and had a great record in non-conference play before the Big East gauntlet. While clearly not the same team that earned a one seed to the Big Dance last season, Pitt is not a team to be taken lightly in the CBI.

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Comeback Falls Short as Harvard Bows Out to Vanderbilt

Laurent Rivard led

a late charge, but Harvard was unable to

climb all the way back from an 18-point deficit, falling to a dangerous Vanderbilt team 79-70 in Albuquerque. Rivard led the Crimson with 20 points on 6-7 shooting. Harvard”s usual advantage down low was negated due to big Festus Ezeli, who finished with 8 points, 11 rebounds, and 4 blocks. The Commodores were led by the sharpshooting John Jenkins and his 27 points on 7-12 shooting. A 14-3 run that began with 4:30 to play brought Harvard within five, but the Crimson would get no closer. The loss ends an historic season for the Ivy champions with a final record of 26-5.

Penn Advances in CBI; Yale Falls in CIT

Penn moved on to the quarterfinals of the CBI Thursday night, with a convincing 74-63 victory over Quinnipiac in front of a small crowd of 1,268 at the Palestra. Quinnipiac went ahead 5-4 five minutes into the game on a Zaid Hearst jumper, but Steve Rennard answered with

a quick three and the Quakers would never trail again. Penn”s backcourt had a monster night with Miles Cartwright dropping in 23 points, grabbing 9 rebounds, and dishing out 6 assists. Zack Rosen added 16 points and 9 assists. Perhaps most impressively, the two guards tallied only one turnover between them. Penn moves on to host Butler on Monday. A win against one of March”s winningest teams of the past few years would push the Quakers into the CBI semis, where they could be matched up against, you guessed it, the Princeton Tigers.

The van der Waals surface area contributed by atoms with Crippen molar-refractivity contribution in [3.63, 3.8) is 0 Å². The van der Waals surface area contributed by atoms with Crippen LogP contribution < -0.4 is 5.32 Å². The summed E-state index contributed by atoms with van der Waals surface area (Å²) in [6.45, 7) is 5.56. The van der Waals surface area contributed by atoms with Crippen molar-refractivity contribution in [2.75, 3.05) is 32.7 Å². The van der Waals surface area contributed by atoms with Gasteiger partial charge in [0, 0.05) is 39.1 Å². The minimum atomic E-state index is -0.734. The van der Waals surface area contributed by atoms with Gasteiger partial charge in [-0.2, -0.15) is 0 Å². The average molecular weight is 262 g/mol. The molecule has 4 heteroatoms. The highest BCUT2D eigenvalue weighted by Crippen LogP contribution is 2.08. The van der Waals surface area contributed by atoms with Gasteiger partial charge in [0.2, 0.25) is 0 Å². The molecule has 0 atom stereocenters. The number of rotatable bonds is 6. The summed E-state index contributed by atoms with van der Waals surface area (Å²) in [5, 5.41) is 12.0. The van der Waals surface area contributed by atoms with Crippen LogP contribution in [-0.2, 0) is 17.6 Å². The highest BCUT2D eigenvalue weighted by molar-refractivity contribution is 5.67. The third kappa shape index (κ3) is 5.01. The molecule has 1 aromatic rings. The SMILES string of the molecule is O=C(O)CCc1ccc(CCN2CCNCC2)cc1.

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Princeton 95, Evansville 86; Tigers Advance to CBI Quarterfinals

Princeton scored 95 points, a season high, in a thrilling victory at Evansville in the first round of the CBI. (Photo Credit: courierpress.com)

Apparently Doug Davis wants to play at least one more game as a Princeton Tiger. (And who said the CBI couldn’t be fun?)

Just over a year after he sank the buzzer beater at New Haven to send the Tigers to the big dance, Davis caught fire again, this time exploding for 31 points (a career high) as Princeton knocked off Evansville, 95-86, to advance to the quarterfinals of the College Basketball Invitational.